Between them, the very low level of Ross Dam, TCC's water restrictions (currently Level 3) and the continuing lack of rain focused unprecedented attention on Townsville's water security from 2015 onwards and particularly from 2016 after the city recorded its driest-ever year in 2015 (2016 was not much better). It seems that most people realise there is no single solution - that we will have to approach the problem on several fronts to fix it - but there is little agreement on priorities.
NQCC published four blog posts under the heading NQCC Water Security Series towards the end of 2016:
- Part 1: Townsville Water Discussion Paper (Gail Hamilton)
- Part 2: Water Wonderland or Pipe Dreams? (Vern Veitch, re Hell's Gate Dam)
- Part 3: Hell’s Gate Dam Forum (Maree Dibella for NQCC)
- Part 4: How will climate change affect Townsville’s water security? (Malcolm Tattersall)
A Case For a Floating Solar Farm in Townsville’s Ross River Dam (Elly Hanrahan) is not nominally part of the series but follows naturally from it.Read more
This study on the viability of a Floating Solar Farm on the Ross Dam is a guest post by Elly Hanrahan, an intern for the North Queensland Conservation Council. All views expressed are the author's and not necessarily those of the NQCC.
Townsville is currently experiencing its driest 11-month period since records began in 1841. With no action on water security from any level of government, desperate residents have formed the newly created Facebook group called ‘Water For Townsville Action Group’ in order to come up with a plan to secure Townsville’s water supply into the future.Read more
This, the fourth post in our water security series, began as a response to the first of them, the Townsville Water Discussion Paper, and addresses an issue which none of the first three looked at. Parts 2 and 3 are here and here. This is a guest post by Malcolm Tattersall. Once again, views expressed are the author’s, not those of NQCC.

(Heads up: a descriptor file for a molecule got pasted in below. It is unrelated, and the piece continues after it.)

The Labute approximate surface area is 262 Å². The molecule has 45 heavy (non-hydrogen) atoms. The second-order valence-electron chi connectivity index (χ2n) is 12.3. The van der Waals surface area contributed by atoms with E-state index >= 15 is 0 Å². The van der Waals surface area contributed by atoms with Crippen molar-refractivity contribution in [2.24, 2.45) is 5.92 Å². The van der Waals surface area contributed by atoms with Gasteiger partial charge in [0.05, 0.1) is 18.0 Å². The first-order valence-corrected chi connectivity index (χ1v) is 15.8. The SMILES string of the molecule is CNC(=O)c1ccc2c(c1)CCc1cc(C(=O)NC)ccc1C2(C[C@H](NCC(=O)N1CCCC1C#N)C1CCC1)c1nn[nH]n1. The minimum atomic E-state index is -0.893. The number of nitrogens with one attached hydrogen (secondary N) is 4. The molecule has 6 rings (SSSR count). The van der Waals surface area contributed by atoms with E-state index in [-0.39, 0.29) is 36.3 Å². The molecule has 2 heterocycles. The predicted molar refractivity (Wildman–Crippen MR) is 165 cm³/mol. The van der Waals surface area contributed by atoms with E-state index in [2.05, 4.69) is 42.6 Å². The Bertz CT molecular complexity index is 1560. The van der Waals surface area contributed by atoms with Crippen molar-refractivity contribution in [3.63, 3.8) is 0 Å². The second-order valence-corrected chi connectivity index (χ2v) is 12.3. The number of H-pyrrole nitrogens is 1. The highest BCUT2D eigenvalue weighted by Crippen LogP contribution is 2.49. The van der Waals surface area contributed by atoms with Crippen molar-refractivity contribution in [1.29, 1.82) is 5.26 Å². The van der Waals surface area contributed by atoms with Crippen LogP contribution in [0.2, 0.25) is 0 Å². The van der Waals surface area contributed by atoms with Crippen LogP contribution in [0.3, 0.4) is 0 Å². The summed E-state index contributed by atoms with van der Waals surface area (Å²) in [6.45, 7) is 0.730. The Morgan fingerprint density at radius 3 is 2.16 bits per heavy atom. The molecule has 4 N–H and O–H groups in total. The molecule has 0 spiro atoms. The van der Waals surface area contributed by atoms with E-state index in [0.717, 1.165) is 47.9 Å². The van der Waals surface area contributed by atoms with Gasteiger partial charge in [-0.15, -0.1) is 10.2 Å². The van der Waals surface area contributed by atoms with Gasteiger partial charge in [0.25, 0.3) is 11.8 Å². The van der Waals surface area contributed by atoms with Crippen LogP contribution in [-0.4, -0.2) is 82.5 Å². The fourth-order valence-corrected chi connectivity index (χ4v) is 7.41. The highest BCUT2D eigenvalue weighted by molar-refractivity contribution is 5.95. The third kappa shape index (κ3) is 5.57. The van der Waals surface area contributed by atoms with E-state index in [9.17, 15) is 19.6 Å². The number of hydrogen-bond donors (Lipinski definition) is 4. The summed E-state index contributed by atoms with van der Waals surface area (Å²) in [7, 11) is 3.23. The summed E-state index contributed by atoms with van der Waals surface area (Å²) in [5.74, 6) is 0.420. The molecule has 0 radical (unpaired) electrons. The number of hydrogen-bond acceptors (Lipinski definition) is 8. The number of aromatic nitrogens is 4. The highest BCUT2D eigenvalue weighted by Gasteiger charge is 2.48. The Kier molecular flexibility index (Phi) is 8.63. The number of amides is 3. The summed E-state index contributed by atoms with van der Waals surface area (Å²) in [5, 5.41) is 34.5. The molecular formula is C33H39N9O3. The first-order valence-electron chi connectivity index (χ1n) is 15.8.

When I read Gail Hamilton’s post six weeks ago I agreed with nearly all of it but noticed a gap which was potentially important, i.e. the impact of climate change on our water security: the ‘Regional Water Supply Security Assessment’ from the Department of Water and Energy Supply (2014) (pdf here), upon which she relied for her ‘current situation’ section, didn’t consider climate change effects at all.
That seemed quite odd to me since we know that climate change is with us already on a global level – that most of the hottest years on record have occurred this century, that desertification is a key driver of conflicts in the Middle East, and that sea level rise is drowning low-lying islands and threatening major cities around the world. Some of us have also been feeling, on a much more local and personal level, that Townsville has been having weaker Wet seasons and hotter summers than ever before, and I happened to know, because I looked at it recently, that Bureau of Meteorology (BoM) data backs up our feelings.Read more